The torch relay for the postponed Tokyo Olympics is to start in just over three months, and it faces the same questions as the Olympics about being held safely during the coronavirus pandemic.
Organizers said Tuesday the relay is to begin on March 25from the northeastern prefecture of Fukushima. This was also to have been the starting point for the relay before the Olympics were postponed nine months ago.
This coastal area of Japan was devastated almost 10 years ago by an earthquake and tsunami and the subsequent meltdown of three nuclear reactors.
The relay will travel across Japan and involve 10,000 runners and tens of thousands of officials. This does not include local residents who will want to see the torch go by.
“The COVID-19 countermeasures will be worked on continuously for the torch relay; the audience, the torchbearers as well as the officials who are related to the program,” Yukihiko Nunomura, vice director general of the Tokyo Olympic organizing committee, said Tuesday during an on-line news conference.
The relay is sponsored by Toyota and Coca-Cola — two heavyweight Olympic sponsors. There was some discussion early about the possibility of eliminating the event for cost and safety reasons, but that idea seemed to be quickly discarded.
The relay will last for 121 days and pass through 859municipalities — pretty much as was planned before the postponement.
"We wanted to simplify the program as much as possible, trying to minimize the number of vehicles and audience as well,” Nunomura said. "As you know the torch relay will go all over Japan and we will have a lot of participants.”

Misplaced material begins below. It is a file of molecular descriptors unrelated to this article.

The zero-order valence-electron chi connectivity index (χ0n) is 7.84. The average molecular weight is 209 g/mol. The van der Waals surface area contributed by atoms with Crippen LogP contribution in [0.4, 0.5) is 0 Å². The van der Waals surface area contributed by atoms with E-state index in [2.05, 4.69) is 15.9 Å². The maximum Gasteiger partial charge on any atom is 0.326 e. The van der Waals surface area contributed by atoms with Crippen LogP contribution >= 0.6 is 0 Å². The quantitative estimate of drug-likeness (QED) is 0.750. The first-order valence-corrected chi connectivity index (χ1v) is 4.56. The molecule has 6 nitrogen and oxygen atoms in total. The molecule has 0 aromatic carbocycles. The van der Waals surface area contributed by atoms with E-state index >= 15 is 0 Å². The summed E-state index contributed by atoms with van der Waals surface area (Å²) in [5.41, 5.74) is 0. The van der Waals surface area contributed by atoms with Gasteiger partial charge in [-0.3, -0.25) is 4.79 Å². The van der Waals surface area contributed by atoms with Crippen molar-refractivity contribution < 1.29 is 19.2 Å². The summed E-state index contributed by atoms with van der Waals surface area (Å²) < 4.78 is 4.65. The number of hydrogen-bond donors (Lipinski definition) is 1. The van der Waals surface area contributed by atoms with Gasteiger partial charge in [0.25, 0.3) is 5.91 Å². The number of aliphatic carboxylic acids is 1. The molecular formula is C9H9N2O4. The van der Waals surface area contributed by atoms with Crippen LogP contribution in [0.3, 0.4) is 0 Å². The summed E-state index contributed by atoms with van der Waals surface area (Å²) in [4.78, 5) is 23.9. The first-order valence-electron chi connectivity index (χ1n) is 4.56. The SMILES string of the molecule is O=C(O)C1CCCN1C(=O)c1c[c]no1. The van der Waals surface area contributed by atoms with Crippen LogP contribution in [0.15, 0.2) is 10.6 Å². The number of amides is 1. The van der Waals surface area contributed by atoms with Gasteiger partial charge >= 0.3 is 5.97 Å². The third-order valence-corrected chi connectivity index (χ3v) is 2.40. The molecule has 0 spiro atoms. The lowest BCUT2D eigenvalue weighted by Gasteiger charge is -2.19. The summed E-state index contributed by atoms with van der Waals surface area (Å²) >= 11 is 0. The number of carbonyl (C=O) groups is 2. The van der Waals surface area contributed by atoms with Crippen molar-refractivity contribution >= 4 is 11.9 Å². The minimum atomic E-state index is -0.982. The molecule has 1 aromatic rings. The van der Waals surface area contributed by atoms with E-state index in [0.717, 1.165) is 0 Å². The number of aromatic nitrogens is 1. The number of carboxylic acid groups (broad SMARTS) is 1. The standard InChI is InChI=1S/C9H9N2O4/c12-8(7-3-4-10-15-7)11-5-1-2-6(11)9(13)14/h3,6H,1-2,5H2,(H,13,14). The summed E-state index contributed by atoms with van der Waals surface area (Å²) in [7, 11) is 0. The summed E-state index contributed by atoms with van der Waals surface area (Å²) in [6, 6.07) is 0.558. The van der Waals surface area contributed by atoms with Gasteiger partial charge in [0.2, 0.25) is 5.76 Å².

The Tokyo Skytree, the tallest tower in Japan, was lighted in gold on Tuesday to commemorate 100 days until the relay begins.
The postponed Olympics are to open on July 23, 2021, and are set to include the full complement of 11,000 athletes. The Paralympics will add 4,400 more.
Organizers of the Olympics and torch relay are waiting until early next year to provide specific details about countermeasures for the coronavirus. They have been encouraged about the recent roll out of vaccines.
“A few vaccines are now being distributed and are actually being used,” Yuriko Koike, the governor of Tokyo, said in an interview Monday with Associated Press. "Ït's a ray of hope."
Japan has seen new infections spike across the country in the last several weeks. On Saturday new cases totaled 3,041 — the first time above 3,000.
Japan, with a population of 125 million, has handled the pandemic relatively well with just over 2,500 deaths attributed to COVID-19.
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